Financial turmoil threatens nonprofit coffers
Fundraising consultant Keith Hopkins is optimistic that donors won’t lock up their wallets in the face of the nation’s Black October.
The Grand Rapids Community Foundation’s Marilyn Zack thinks some nonprofits that rely on the annual year-end push for donations could be disappointed this year.
Meanwhile, nonprofits are hoping for the best but preparing for possible belt-tightening. This month’s financial crisis has nonprofits on edge as they enter the busiest season of the year for donations and fundraising.
“That uncertainty that we’re all feeling right now, combined with the reality of a lot of value being lost in the market, to me makes for kind of a perfect storm when it comes to charitable contributions and how that’s going to impact nonprofits at the year-end,” said Marilyn Zack, GRCF’s vice president for development.
“The timing’s bad. This is everybody’s busiest time of year if you’re in the nonprofit sector. They (donors) are having to make these charitable decisions with all this going on. I just don’t know how it’s not going to have an impact.”
Hopkins, a fundraising consultant from Ada, said studies show that in the past 30 years, the only year-to-year decline in giving followed Black Monday in 1987, and that was a dip of just 1 percent.
“People scale back giving a bit. When they relax and time passes, they make up the difference,” said Hopkins, president of the 200-member West Michigan chapter of the Association of Fundraising Professionals.
“I think that most of our membership is falling back to the basics, building a strong case for whatever your organization does and taking that case to people in a face-to-face manner,” he said.
Nonprofits that rest on endowments are watching the stock market with trepidation, while those that rely more on annual donations are worried about donors’ ability to give this year, said Tom Kyros, Varnum, Riddering, Schmidt & Howlett partner and president of the West Michigan Planned Giving Group.
“In all honesty, I would say it’s too early to tell,” Kyros said. “I think it will probably be a year from now when we all say, ‘Oh, now I see what happened last year in terms of all that.’ People are certainly talking about it now, and nonprofits, I think, are worried about it now and probably will start seeing they are behind budget now.”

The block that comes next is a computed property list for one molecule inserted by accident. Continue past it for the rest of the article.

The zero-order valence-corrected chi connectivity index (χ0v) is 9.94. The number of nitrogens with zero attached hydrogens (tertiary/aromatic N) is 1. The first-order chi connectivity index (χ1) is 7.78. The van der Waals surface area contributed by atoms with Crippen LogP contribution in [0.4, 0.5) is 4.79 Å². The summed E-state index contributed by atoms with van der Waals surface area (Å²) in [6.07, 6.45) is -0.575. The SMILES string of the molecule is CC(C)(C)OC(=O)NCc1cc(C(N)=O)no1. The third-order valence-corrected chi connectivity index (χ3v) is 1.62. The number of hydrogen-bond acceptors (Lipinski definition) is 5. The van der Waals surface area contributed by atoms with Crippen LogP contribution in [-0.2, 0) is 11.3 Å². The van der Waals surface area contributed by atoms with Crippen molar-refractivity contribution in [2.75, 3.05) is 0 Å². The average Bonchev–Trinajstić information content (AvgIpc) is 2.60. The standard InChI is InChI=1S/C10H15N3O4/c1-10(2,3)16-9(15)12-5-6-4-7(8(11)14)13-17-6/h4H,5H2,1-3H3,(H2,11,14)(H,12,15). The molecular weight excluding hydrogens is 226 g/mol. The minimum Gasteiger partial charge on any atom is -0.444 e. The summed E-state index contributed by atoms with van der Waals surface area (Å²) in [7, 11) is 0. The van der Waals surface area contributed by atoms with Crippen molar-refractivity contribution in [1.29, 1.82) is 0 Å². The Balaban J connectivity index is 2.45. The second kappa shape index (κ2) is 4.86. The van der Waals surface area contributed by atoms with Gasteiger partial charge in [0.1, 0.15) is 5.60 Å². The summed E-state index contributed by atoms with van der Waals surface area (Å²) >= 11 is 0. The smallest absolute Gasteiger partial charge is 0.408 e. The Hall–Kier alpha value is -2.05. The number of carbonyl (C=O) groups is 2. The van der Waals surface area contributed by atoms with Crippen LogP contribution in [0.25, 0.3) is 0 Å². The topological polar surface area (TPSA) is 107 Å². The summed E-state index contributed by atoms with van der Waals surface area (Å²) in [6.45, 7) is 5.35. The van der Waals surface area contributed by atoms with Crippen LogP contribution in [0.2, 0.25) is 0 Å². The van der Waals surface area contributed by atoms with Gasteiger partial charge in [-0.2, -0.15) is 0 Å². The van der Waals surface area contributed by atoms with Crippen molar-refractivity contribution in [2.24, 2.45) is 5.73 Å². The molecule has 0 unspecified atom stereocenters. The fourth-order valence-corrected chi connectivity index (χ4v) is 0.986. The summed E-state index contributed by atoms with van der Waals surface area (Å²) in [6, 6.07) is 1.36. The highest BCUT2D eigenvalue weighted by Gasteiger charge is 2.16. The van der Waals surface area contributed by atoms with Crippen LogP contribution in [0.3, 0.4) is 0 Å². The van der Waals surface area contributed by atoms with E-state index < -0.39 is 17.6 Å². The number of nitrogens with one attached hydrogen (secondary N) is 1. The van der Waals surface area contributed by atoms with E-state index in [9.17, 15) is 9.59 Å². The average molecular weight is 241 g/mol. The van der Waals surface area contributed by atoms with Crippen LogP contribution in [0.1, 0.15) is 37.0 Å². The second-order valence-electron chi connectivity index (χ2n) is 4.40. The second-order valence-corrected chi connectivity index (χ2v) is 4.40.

He said he hopes that, should nonprofits be forced into a cost-cutting mode, they will keep personnel devoted to planned giving.
“It takes a long time to develop a solid planned giving plan. If you use a downturn in the economy to cut there, you might have just thrown away five or 10 years of work,” Kyros added.
Several nonprofit organizations expressed concern about how the financial crisis will impact them.
Todd Jacobs, Ferris State University director of planned and estate giving, said the older population has the experience of the Great Depression to temper their financial decisions today.
“What we’re seeing is that donors, while they are still making major gifts, that process is taking a longer period of time. Someone who is looking at making a gift of $100,000, it may take them one year to make that determination. Now it’s taking 12 to 15 months waiting till they feel comfortable that they’re still going to be able to make those gifts.”
At Evergreen Commons, a senior citizen community center in Holland, a recent auction raised $116,000, despite the loss of several banks as sponsors, Director of Development and Marketing Abby Reeg said.
“We’ve just had to invite a different variety and new people to the table to help us out, and it still worked out,” Reeg said.
With a $3 million budget, the organization relies on fundraising for about one-third of that amount. Reeg said the organization has been offering a six-month informational series for seniors about financial planning and estate giving. Just last week, the organization unveiled its new Legacy Society wall that honors people who have joined the new group for those who have made an estate gift to Evergreen Commons.
Proaction Behavorial Health encompasses a half-dozen formerly independent nonprofits devoted to mental health and substance use disorder counseling and treatment, including Life Guidance Services and Project Rehab. President Mike Reagan said it’s disappointing that just when the stress of dealing with the economy means more people need the services, he expects belt-tightening ahead.
“It means a slow erosion of what we do, not in quality, but in capacity,” said Reagan, who employs 250 to 275 people in Grand Rapids and Detroit. “What it might do to our funding, we don’t know. We have to be prepared to turn on a dime in terms of reductions.”
Proaction generally has less than $100,000 in donations annually, and most funding comes from government contacts and the Heart of West Michigan United Way.
The United Way is in the first year of a three-year plan to change its giving process, said Michael De Meyer, vice president of resource development. It’s a response to changing giving habits, he said.
While the United Way still will solicit for gifts in workplaces at the end of the year, the new model seeks to engage donors all year round, not only with donations but with volunteer opportunities as well, De Meyer said.
“We would look at it as getting much more sophisticated in being able to organize donors at various areas of interest at different stages of life,” he said.